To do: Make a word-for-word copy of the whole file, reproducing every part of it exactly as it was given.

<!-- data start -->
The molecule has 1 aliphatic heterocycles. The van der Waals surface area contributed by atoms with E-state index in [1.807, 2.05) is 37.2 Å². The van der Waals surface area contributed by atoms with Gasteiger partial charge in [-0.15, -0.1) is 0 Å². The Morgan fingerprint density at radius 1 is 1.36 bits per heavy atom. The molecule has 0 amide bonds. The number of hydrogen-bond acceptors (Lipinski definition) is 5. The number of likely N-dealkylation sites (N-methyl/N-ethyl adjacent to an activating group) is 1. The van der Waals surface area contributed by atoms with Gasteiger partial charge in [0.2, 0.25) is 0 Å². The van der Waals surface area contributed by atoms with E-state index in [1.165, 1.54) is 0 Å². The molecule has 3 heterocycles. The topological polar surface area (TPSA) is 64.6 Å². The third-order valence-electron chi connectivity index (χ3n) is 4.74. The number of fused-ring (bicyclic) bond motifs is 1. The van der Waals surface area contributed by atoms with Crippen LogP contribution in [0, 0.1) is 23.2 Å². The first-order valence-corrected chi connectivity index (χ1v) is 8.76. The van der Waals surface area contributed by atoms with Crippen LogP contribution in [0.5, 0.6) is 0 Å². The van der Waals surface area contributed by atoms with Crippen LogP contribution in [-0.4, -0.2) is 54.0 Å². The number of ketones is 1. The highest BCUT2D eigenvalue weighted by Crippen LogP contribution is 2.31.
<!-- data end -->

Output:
The molecule has 1 aliphatic heterocycles. The van der Waals surface area contributed by atoms with E-state index in [1.807, 2.05) is 37.2 Å². The van der Waals surface area contributed by atoms with Gasteiger partial charge in [-0.15, -0.1) is 0 Å². The Morgan fingerprint density at radius 1 is 1.36 bits per heavy atom. The molecule has 0 amide bonds. The number of hydrogen-bond acceptors (Lipinski definition) is 5. The number of likely N-dealkylation sites (N-methyl/N-ethyl adjacent to an activating group) is 1. The van der Waals surface area contributed by atoms with Gasteiger partial charge in [0.2, 0.25) is 0 Å². The van der Waals surface area contributed by atoms with E-state index in [1.165, 1.54) is 0 Å². The molecule has 3 heterocycles. The topological polar surface area (TPSA) is 64.6 Å². The third-order valence-electron chi connectivity index (χ3n) is 4.74. The number of fused-ring (bicyclic) bond motifs is 1. The van der Waals surface area contributed by atoms with Crippen LogP contribution in [0, 0.1) is 23.2 Å². The first-order valence-corrected chi connectivity index (χ1v) is 8.76. The van der Waals surface area contributed by atoms with Crippen LogP contribution in [0.5, 0.6) is 0 Å². The van der Waals surface area contributed by atoms with Crippen LogP contribution in [-0.4, -0.2) is 54.0 Å². The number of ketones is 1. The highest BCUT2D eigenvalue weighted by Crippen LogP contribution is 2.31.